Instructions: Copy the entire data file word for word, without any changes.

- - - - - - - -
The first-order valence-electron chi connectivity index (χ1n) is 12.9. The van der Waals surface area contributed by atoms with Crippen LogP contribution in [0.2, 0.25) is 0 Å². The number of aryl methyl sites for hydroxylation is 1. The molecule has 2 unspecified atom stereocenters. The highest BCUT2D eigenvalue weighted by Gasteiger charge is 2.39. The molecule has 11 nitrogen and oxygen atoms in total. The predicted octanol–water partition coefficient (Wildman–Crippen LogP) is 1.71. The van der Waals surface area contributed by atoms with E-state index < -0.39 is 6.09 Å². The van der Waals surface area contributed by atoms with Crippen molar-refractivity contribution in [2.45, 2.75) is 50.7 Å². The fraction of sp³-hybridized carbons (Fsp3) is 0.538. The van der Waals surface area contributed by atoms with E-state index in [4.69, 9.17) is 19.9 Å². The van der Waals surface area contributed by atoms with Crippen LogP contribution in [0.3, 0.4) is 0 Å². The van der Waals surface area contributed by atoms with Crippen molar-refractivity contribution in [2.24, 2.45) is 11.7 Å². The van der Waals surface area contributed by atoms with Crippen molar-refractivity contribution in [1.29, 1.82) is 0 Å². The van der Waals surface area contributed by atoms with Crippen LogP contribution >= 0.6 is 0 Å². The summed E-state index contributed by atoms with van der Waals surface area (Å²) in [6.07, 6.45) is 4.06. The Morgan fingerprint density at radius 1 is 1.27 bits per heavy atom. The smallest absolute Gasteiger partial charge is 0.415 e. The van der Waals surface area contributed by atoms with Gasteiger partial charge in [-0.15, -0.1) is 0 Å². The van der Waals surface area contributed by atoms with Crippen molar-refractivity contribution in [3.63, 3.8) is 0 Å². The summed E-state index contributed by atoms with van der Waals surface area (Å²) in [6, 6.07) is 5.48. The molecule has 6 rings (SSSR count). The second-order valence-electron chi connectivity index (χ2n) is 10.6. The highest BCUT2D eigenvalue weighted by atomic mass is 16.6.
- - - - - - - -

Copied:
The first-order valence-electron chi connectivity index (χ1n) is 12.9. The van der Waals surface area contributed by atoms with Crippen LogP contribution in [0.2, 0.25) is 0 Å². The number of aryl methyl sites for hydroxylation is 1. The molecule has 2 unspecified atom stereocenters. The highest BCUT2D eigenvalue weighted by Gasteiger charge is 2.39. The molecule has 11 nitrogen and oxygen atoms in total. The predicted octanol–water partition coefficient (Wildman–Crippen LogP) is 1.71. The van der Waals surface area contributed by atoms with E-state index < -0.39 is 6.09 Å². The van der Waals surface area contributed by atoms with Crippen molar-refractivity contribution in [2.45, 2.75) is 50.7 Å². The fraction of sp³-hybridized carbons (Fsp3) is 0.538. The van der Waals surface area contributed by atoms with E-state index in [4.69, 9.17) is 19.9 Å². The van der Waals surface area contributed by atoms with Crippen LogP contribution in [0.3, 0.4) is 0 Å². The van der Waals surface area contributed by atoms with Crippen molar-refractivity contribution in [2.24, 2.45) is 11.7 Å². The van der Waals surface area contributed by atoms with Crippen molar-refractivity contribution in [1.29, 1.82) is 0 Å². The van der Waals surface area contributed by atoms with Crippen LogP contribution >= 0.6 is 0 Å². The summed E-state index contributed by atoms with van der Waals surface area (Å²) in [6.07, 6.45) is 4.06. The Morgan fingerprint density at radius 1 is 1.27 bits per heavy atom. The smallest absolute Gasteiger partial charge is 0.415 e. The van der Waals surface area contributed by atoms with Gasteiger partial charge in [-0.15, -0.1) is 0 Å². The van der Waals surface area contributed by atoms with Crippen molar-refractivity contribution in [3.63, 3.8) is 0 Å². The summed E-state index contributed by atoms with van der Waals surface area (Å²) in [6, 6.07) is 5.48. The molecule has 6 rings (SSSR count). The second-order valence-electron chi connectivity index (χ2n) is 10.6. The highest BCUT2D eigenvalue weighted by atomic mass is 16.6.